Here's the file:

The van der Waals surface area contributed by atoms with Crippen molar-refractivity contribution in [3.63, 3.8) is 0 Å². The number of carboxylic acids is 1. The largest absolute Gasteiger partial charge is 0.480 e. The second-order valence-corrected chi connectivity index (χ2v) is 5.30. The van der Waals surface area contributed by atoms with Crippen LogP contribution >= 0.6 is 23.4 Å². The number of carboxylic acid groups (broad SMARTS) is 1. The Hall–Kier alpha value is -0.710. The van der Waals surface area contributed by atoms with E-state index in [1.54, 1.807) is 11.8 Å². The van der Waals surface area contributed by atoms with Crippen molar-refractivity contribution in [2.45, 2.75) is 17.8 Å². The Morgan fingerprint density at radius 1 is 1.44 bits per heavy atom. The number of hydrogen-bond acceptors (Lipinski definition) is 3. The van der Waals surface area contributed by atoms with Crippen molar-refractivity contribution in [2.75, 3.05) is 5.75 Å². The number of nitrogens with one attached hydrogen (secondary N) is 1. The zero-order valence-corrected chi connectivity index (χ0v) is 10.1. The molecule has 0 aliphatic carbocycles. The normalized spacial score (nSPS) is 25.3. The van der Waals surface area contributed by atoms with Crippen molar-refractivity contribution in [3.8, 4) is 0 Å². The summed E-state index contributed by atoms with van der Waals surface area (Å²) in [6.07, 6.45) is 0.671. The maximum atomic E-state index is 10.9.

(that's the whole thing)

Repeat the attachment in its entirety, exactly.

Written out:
The van der Waals surface area contributed by atoms with Crippen molar-refractivity contribution in [3.63, 3.8) is 0 Å². The number of carboxylic acids is 1. The largest absolute Gasteiger partial charge is 0.480 e. The second-order valence-corrected chi connectivity index (χ2v) is 5.30. The van der Waals surface area contributed by atoms with Crippen LogP contribution >= 0.6 is 23.4 Å². The number of carboxylic acid groups (broad SMARTS) is 1. The Hall–Kier alpha value is -0.710. The van der Waals surface area contributed by atoms with E-state index in [1.54, 1.807) is 11.8 Å². The van der Waals surface area contributed by atoms with Crippen molar-refractivity contribution in [2.45, 2.75) is 17.8 Å². The Morgan fingerprint density at radius 1 is 1.44 bits per heavy atom. The number of hydrogen-bond acceptors (Lipinski definition) is 3. The van der Waals surface area contributed by atoms with Crippen molar-refractivity contribution in [2.75, 3.05) is 5.75 Å². The number of nitrogens with one attached hydrogen (secondary N) is 1. The zero-order valence-corrected chi connectivity index (χ0v) is 10.1. The molecule has 0 aliphatic carbocycles. The normalized spacial score (nSPS) is 25.3. The van der Waals surface area contributed by atoms with Crippen molar-refractivity contribution in [3.8, 4) is 0 Å². The summed E-state index contributed by atoms with van der Waals surface area (Å²) in [6.07, 6.45) is 0.671. The maximum atomic E-state index is 10.9.